Saturday, 13 April 2019

Last Night

As I write this post I am just after getting up out of bed on my last night here to spray insecticide in my room to try to do something about the mosquitos. The last two weeks haven't been bad but, for some reason, tonight they have returned. Now that I have sprayed the room I will have to wait for about an hour before I can go back to bed, otherwise I will be poisoning not only the mosquitos, but myself too.

I was already feeling sad about leaving tomorrow (today really), but now I am really feeling sorry for myself.

I have packed everything that needs to be packed; finished up all of the marking and correcting; said my goodbyes; and also spent an inordinate amount of time trying to download a boarding pass, but that 's another story - now I have only one more Mass to say and then it's off to the airport for a ten hour flight to Madrid, a five hour wait there, and then on to Dublin where I should arrive some time on Monday evening.

Already there are plans for next year - to do some work with the priests of a number of dioceses on ongoing formation; to get involved with the Catholic University; and to increase the number of courses in the Lay Institute to three (the seminary will continue to mean teaching two or three courses, depending on who else is available).

A very worthwhile visit and I can honestly say that I have learned a lot from the wonderful people I have met while I was here.

Thursday, 11 April 2019


I have been busy over the last few days with students, both seminarians and in the Lay Institute, doing exams. I am really pleased that all students in the Lay Institute passed the exam without difficulty. This is particularly important since many of these people have had little contact with formal education and for some of them, this was the first time they had ever sat an exam - it is a big achievement that shouldn't be underestimated. The majority of these 60 students will now continue with the rest of the year's course and I hope to meet some of them again at other courses as they progress towards an eventual degree.

The seminarians, on the other hand, have not fared so well. Most of those who have done the oral exam so far have done well, but not all - we will be organising some sort of essay so that they can have another go via email after I have left Panama.

Exams will continue right up until Friday, and then I will leave on Sunday after celebrating Palm Sunday Mass in the Hogar San José - the centre run by Mother Teresa's nuns that cares for the handicapped and the abandoned (and, especially, the abandoned handicapped).

Sunday, 7 April 2019

Last Minute Risks

I am now beginning my final week here - the week that is always the most difficult. Some courses have finished up already and I will begin exams tomorrow. Others will not finish until Thursday. This week will be a week of tidying up loose ends and packing the bag before the long flight home.

Even those attending the lectures in the Lay Institute must do exams: they are important because, on completion of their course, they can apply to attend the Catholic University (USMA) and do a degree. The INFAP (Lay Institute) and the course provided there will be accepted as their matriculation exam.

Yesterday I went to visit a sick priest in the town of Chitré - about a three and a half hour drive. It was a very long day but, thankfully, he is recovering from a serious bout of Crone's disease which caused him to lose a huge amount of blood, which nearly killed him.

The journey nearly killed me!!! I counted seven near misses that were caused by our driver, during any of which we could have been killed: and that is not counting the near misses that were caused by others. Driving here is deadly dangerous. I had been beginning to think that perphaps, after all, I should start driving here, but after yesterday's experience - there is absolutely no way!!!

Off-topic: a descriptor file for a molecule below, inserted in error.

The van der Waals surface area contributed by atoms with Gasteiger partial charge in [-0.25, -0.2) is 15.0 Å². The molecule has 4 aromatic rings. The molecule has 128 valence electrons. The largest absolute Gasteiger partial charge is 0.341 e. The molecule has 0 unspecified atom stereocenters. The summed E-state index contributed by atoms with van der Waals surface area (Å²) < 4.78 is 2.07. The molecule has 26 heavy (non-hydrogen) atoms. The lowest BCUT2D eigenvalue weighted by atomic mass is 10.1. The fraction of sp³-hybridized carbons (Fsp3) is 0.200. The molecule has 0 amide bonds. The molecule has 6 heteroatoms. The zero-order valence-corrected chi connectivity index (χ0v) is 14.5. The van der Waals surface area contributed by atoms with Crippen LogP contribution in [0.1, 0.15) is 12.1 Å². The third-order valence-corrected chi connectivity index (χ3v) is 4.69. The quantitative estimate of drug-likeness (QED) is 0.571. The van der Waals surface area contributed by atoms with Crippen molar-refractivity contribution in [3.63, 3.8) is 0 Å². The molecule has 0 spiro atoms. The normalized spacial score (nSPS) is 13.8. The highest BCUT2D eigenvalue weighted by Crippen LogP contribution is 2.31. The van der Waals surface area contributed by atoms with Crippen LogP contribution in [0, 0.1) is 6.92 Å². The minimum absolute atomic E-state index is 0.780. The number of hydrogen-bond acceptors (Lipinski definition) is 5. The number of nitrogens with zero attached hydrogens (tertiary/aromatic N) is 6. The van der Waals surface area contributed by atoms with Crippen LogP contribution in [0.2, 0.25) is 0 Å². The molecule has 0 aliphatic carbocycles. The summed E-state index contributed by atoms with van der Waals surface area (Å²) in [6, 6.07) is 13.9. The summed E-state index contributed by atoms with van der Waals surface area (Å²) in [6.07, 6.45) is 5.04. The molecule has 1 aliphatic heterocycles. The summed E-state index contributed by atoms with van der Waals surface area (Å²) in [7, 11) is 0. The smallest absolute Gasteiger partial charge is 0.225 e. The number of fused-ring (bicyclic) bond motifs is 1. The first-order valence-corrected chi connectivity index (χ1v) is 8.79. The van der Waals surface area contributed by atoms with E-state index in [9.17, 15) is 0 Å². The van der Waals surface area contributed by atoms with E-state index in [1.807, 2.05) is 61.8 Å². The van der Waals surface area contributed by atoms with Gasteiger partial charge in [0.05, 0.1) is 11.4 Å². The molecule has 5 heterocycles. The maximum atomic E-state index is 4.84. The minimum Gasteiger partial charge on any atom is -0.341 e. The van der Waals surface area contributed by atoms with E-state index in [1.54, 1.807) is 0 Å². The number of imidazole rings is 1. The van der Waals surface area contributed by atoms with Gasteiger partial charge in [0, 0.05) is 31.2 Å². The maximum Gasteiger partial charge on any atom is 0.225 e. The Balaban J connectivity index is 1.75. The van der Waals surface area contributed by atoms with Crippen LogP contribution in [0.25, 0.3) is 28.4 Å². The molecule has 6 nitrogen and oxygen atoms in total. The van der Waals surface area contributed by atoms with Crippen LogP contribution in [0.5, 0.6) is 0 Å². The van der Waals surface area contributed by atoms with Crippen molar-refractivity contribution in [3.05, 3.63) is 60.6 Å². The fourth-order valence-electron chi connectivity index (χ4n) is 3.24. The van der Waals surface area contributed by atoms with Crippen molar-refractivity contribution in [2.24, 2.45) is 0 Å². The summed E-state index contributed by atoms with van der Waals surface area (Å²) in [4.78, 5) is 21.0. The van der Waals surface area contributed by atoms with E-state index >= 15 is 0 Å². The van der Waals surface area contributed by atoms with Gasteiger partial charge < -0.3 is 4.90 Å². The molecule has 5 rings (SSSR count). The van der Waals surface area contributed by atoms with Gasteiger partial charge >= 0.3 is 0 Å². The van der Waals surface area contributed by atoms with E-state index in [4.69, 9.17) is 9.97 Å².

We skirted articulated lorries; we bounced all over the road due to huge potholes; we almost rammed several cars who decided, for on apparent reason to either stop or turn without any indication; we at one stage raced another car to fit through a cap between two concrete barriers blocking the road - at one stage we were neck and neck: I don't know who made it through the gap first because I couldn't look any more. All I do know is that I was never so glad to see the seminary as when we pulled up outside it last night after what had been a fourteen hour journey.

Friday, 5 April 2019

Best laid plans...

As you may be aware, over the last number of years a second Panama Canal was built. This was to cope with the fact that modern ships such as super tankers are much bigger than their predecessors. This massive pieces of engineering were just too big to be able to pass through the original Panama Canal so something had to be done. Having studied the issue for some time it was realised that the most economic way to cope with the problem was to build a new canal, parallel to the original one.

The second canal was inaugurated around two years ago and there are actually two Panama Canals. They both operate 24 hours a day, 365 days a year. This is truly a massive operation which represents a significant income source for the Panamanian state. As I have mentioned earlier, ships book their passage through the canal for up to 7 years before they are due to travel. The toll to pass through the canal is fixed in accordance with the value of the cargo which means that some ships will pay several million dollars for that one journey. Apparently, it is still worth it as the alternative - to travel down around the tip of Tierra del Fuego, in Argentina - is even more costly. Of course, apart from the cost of the journey, the other reason that the Panama Canal is so important is that foodstuffs and perishable goods would decay and not survive the longer journey.

All has been going well with the administration of the double canal until yesterday when there was a very unusual challenge to be faced. A very large cruise ship, carrying passengers, was passing through the canal when it became clear that the difficulty wasn't going to be its displacement (its physical size) but its height.

Passing through the canal all ships must pass beneath the Puente de las Americas (The Bridge of the Americas) which is a massive construction that spans the canal. As its name suggests, this bridge connects North and South America. Despite the bridge's massive height (117m), the cruise ship was in a tricky position.

The only solution turned out to be to wait until low tide and then to proceed under the bridge. As it did so it was shephered by tug boats and watched over by helicopters to make sue it would make it, which it did - but with very little room to spare.